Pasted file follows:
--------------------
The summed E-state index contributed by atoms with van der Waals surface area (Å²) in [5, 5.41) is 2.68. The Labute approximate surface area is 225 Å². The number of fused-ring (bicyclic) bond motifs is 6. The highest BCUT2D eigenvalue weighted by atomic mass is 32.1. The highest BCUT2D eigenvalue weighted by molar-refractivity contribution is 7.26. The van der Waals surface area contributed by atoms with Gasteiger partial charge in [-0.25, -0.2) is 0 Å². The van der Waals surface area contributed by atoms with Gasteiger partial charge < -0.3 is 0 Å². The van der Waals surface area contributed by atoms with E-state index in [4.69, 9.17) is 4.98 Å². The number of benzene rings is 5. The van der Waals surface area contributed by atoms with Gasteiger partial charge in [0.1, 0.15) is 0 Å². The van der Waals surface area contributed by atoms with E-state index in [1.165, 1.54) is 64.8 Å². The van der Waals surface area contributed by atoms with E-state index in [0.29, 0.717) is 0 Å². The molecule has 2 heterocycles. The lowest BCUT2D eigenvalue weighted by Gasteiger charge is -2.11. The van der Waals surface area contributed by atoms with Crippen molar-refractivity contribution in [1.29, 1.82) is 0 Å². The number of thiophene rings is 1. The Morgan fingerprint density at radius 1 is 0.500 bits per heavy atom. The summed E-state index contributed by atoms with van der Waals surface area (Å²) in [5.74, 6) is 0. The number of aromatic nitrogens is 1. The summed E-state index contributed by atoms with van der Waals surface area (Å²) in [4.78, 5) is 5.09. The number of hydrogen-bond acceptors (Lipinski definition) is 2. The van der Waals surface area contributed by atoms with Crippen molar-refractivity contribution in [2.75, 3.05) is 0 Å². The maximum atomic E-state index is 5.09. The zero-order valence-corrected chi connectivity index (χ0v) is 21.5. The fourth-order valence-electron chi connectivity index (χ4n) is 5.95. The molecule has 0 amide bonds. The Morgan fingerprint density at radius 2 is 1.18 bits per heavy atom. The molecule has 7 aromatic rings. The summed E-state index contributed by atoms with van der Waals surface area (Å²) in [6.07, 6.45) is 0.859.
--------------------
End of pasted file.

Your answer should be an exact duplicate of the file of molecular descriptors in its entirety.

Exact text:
The summed E-state index contributed by atoms with van der Waals surface area (Å²) in [5, 5.41) is 2.68. The Labute approximate surface area is 225 Å². The number of fused-ring (bicyclic) bond motifs is 6. The highest BCUT2D eigenvalue weighted by atomic mass is 32.1. The highest BCUT2D eigenvalue weighted by molar-refractivity contribution is 7.26. The van der Waals surface area contributed by atoms with Gasteiger partial charge in [-0.25, -0.2) is 0 Å². The van der Waals surface area contributed by atoms with Gasteiger partial charge < -0.3 is 0 Å². The van der Waals surface area contributed by atoms with E-state index in [4.69, 9.17) is 4.98 Å². The number of benzene rings is 5. The van der Waals surface area contributed by atoms with Gasteiger partial charge in [0.1, 0.15) is 0 Å². The van der Waals surface area contributed by atoms with E-state index in [1.165, 1.54) is 64.8 Å². The van der Waals surface area contributed by atoms with E-state index in [0.29, 0.717) is 0 Å². The molecule has 2 heterocycles. The lowest BCUT2D eigenvalue weighted by Gasteiger charge is -2.11. The van der Waals surface area contributed by atoms with Crippen molar-refractivity contribution in [1.29, 1.82) is 0 Å². The number of thiophene rings is 1. The Morgan fingerprint density at radius 1 is 0.500 bits per heavy atom. The summed E-state index contributed by atoms with van der Waals surface area (Å²) in [5.74, 6) is 0. The number of aromatic nitrogens is 1. The summed E-state index contributed by atoms with van der Waals surface area (Å²) in [4.78, 5) is 5.09. The number of hydrogen-bond acceptors (Lipinski definition) is 2. The van der Waals surface area contributed by atoms with Crippen molar-refractivity contribution in [2.75, 3.05) is 0 Å². The maximum atomic E-state index is 5.09. The zero-order valence-corrected chi connectivity index (χ0v) is 21.5. The fourth-order valence-electron chi connectivity index (χ4n) is 5.95. The molecule has 0 amide bonds. The Morgan fingerprint density at radius 2 is 1.18 bits per heavy atom. The molecule has 7 aromatic rings. The summed E-state index contributed by atoms with van der Waals surface area (Å²) in [6.07, 6.45) is 0.859.